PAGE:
A scatter plot on a map provides an overview of the intensity of attacks from a spatial perspective. (A part of this map is shown on the right.) The background data -- the relief map of Afghanistan, and the major thoroughfares -- add to our understanding of why attacks were concentrated in certain parts of the country. It is always a great idea to add (con)textual data to help readers grasp the information shown on the chart.
Readers may want to understand the temporal pattern of attacks as well. The designer chose a small-multiples format to show this data, disaggregated by year of occurrence. This graphical construct is very versatile, and illustrates this data well... even though there has been little change over time, apart from a general increase in the number of reported attacks across the country.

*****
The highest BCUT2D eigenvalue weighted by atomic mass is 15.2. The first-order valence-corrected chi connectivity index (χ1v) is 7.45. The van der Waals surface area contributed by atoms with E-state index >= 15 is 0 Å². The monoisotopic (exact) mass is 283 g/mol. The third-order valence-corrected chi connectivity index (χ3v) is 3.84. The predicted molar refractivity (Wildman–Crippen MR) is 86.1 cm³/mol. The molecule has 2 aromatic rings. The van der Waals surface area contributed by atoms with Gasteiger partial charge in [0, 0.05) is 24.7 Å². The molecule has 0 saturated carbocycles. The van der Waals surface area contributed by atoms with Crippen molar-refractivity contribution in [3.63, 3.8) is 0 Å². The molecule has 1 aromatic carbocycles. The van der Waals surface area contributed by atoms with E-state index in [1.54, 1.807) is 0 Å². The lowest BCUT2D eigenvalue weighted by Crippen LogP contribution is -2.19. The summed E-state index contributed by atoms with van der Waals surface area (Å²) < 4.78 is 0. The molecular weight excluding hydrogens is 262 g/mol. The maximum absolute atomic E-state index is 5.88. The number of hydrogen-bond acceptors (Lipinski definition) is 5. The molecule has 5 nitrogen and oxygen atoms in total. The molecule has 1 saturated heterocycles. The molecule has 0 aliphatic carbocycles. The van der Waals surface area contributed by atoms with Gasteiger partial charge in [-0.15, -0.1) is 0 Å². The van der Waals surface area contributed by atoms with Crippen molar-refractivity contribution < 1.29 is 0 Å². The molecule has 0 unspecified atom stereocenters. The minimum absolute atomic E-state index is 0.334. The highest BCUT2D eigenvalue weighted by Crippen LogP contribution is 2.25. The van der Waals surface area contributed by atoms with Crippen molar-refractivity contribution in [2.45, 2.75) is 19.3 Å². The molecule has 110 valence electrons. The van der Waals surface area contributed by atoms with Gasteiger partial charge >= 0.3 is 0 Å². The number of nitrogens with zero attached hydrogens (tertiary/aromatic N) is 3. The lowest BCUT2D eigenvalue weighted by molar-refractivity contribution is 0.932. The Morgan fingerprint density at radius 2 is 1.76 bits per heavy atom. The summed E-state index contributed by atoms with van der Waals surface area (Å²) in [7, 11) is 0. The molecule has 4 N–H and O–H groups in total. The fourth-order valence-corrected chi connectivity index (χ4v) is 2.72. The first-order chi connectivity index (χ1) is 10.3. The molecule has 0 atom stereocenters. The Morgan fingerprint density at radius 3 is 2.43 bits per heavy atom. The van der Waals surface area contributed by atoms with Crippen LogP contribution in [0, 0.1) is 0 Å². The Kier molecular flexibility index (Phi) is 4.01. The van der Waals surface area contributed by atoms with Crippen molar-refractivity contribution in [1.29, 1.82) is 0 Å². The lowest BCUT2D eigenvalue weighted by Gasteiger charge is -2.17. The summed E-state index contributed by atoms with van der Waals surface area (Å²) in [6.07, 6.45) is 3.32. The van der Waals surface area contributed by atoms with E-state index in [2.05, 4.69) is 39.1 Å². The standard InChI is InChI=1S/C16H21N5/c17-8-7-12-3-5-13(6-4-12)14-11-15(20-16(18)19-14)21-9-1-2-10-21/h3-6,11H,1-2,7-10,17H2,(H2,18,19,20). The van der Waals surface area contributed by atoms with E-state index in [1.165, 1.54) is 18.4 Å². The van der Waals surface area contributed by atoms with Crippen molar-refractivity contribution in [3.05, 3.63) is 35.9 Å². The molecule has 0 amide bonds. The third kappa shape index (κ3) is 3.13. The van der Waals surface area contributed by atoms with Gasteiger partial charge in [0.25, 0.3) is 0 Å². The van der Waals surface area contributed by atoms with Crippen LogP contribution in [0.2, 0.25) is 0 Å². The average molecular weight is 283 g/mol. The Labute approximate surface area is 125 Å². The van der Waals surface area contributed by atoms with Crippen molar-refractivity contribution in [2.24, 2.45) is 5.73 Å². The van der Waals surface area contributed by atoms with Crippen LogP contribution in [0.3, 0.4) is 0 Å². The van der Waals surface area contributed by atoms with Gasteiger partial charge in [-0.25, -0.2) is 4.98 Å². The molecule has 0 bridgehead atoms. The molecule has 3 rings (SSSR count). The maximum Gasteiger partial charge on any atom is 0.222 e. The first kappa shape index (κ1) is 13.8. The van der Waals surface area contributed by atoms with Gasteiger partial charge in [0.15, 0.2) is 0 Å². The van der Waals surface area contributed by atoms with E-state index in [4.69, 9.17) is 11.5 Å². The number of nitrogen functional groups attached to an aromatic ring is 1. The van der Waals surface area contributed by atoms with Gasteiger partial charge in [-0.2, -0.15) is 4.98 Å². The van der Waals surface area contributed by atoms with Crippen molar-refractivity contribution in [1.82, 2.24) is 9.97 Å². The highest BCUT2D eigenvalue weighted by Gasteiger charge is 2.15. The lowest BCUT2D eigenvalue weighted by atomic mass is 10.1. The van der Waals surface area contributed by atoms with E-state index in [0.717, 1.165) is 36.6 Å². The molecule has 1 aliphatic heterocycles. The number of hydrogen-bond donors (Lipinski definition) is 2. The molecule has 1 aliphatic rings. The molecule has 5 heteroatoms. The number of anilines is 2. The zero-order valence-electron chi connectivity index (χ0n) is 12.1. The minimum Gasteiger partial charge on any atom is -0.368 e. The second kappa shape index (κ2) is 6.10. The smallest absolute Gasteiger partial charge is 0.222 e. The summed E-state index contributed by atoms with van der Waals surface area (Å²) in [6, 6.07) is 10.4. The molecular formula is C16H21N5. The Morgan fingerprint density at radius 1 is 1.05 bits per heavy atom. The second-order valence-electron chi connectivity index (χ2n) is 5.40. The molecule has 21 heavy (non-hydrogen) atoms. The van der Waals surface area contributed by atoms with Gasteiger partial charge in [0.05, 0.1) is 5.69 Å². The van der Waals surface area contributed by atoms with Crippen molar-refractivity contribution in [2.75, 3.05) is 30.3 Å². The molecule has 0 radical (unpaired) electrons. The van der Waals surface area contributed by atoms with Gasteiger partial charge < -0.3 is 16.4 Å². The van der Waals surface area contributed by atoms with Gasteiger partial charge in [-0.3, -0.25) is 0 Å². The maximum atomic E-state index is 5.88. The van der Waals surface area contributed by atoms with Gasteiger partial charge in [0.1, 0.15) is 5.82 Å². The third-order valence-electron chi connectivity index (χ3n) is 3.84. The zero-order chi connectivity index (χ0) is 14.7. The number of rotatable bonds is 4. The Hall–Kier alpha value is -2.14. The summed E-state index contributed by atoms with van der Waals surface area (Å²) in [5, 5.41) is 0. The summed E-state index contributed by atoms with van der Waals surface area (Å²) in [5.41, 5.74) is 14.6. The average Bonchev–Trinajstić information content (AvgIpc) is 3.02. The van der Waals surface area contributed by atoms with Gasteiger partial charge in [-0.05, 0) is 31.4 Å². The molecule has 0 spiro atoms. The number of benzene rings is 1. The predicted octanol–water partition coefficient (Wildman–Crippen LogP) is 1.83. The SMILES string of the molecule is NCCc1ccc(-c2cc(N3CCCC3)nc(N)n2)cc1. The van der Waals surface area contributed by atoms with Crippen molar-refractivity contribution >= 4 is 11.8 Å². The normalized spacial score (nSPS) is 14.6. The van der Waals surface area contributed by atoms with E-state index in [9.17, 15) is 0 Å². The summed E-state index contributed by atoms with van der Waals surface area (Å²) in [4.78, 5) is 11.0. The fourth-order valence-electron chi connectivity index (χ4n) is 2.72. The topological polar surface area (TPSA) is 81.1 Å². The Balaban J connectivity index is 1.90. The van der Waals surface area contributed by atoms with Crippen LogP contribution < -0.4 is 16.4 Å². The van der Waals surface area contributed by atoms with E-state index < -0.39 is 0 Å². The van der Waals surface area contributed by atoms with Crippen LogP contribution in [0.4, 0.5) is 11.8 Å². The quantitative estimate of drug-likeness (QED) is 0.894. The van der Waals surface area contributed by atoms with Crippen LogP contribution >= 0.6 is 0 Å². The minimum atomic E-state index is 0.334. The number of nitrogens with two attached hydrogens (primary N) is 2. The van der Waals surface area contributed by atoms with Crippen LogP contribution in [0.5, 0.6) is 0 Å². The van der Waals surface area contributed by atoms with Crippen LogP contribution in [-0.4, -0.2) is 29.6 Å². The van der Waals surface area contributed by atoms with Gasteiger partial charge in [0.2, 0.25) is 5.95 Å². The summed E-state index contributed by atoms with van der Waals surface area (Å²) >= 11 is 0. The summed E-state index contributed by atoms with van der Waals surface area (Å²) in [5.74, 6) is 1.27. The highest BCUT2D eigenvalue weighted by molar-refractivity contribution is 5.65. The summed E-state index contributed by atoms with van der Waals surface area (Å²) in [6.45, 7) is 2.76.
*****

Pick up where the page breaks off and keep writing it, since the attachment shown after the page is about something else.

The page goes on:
It is a good idea to track the total number of attacks over time -- but not with those bubbles! The bubble chart almost always fails the self-sufficiency test; our eyes are not equipped to read relative areas of circles, and so any information we obtain about the aggregate number of attacks comes from reading the data directly. Switching to a bar chart, or removing the bubbles, leaving just the data, is recommended.
The major problem with a dataset like this is reporting bias: only attacks that were reported by U.S. personnel were included. The following chart helps close the gap a little by also showing the number of defused attacks, reported in the U.S. database. I'd have preferred a stacked column chart here since the total of defused (gray) and detonated (red) IEDs is an interesting statistic.
A stock trading volume type chart would also be nice, something like this: